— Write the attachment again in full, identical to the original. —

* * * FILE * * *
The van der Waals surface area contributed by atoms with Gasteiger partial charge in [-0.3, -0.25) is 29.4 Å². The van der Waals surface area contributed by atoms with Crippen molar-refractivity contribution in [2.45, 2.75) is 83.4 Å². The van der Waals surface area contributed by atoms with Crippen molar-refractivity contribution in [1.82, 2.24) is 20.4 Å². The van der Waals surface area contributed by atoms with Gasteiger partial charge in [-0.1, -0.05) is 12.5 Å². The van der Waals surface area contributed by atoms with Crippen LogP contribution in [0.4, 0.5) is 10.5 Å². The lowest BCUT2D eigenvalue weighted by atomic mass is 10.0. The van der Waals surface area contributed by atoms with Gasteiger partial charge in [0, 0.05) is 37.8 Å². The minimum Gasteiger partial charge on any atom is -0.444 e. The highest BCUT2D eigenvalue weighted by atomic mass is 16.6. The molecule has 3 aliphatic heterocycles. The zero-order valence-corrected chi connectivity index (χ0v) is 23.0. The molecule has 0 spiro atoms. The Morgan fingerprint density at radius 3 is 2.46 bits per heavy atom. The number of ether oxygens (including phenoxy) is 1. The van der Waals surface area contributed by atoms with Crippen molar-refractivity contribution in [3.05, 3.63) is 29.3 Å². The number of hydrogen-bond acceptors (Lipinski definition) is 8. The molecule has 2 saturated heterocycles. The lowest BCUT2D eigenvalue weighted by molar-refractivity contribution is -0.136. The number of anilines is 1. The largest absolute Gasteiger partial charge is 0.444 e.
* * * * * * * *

The van der Waals surface area contributed by atoms with Gasteiger partial charge in [-0.3, -0.25) is 29.4 Å². The van der Waals surface area contributed by atoms with Crippen molar-refractivity contribution in [2.45, 2.75) is 83.4 Å². The van der Waals surface area contributed by atoms with Crippen molar-refractivity contribution in [1.82, 2.24) is 20.4 Å². The van der Waals surface area contributed by atoms with Gasteiger partial charge in [-0.1, -0.05) is 12.5 Å². The van der Waals surface area contributed by atoms with Crippen LogP contribution in [0.4, 0.5) is 10.5 Å². The lowest BCUT2D eigenvalue weighted by atomic mass is 10.0. The van der Waals surface area contributed by atoms with Gasteiger partial charge in [0, 0.05) is 37.8 Å². The minimum Gasteiger partial charge on any atom is -0.444 e. The highest BCUT2D eigenvalue weighted by atomic mass is 16.6. The molecule has 3 aliphatic heterocycles. The zero-order valence-corrected chi connectivity index (χ0v) is 23.0. The molecule has 0 spiro atoms. The Morgan fingerprint density at radius 3 is 2.46 bits per heavy atom. The number of ether oxygens (including phenoxy) is 1. The van der Waals surface area contributed by atoms with Crippen molar-refractivity contribution in [3.05, 3.63) is 29.3 Å². The number of hydrogen-bond acceptors (Lipinski definition) is 8. The molecule has 2 saturated heterocycles. The lowest BCUT2D eigenvalue weighted by molar-refractivity contribution is -0.136. The number of anilines is 1. The largest absolute Gasteiger partial charge is 0.444 e.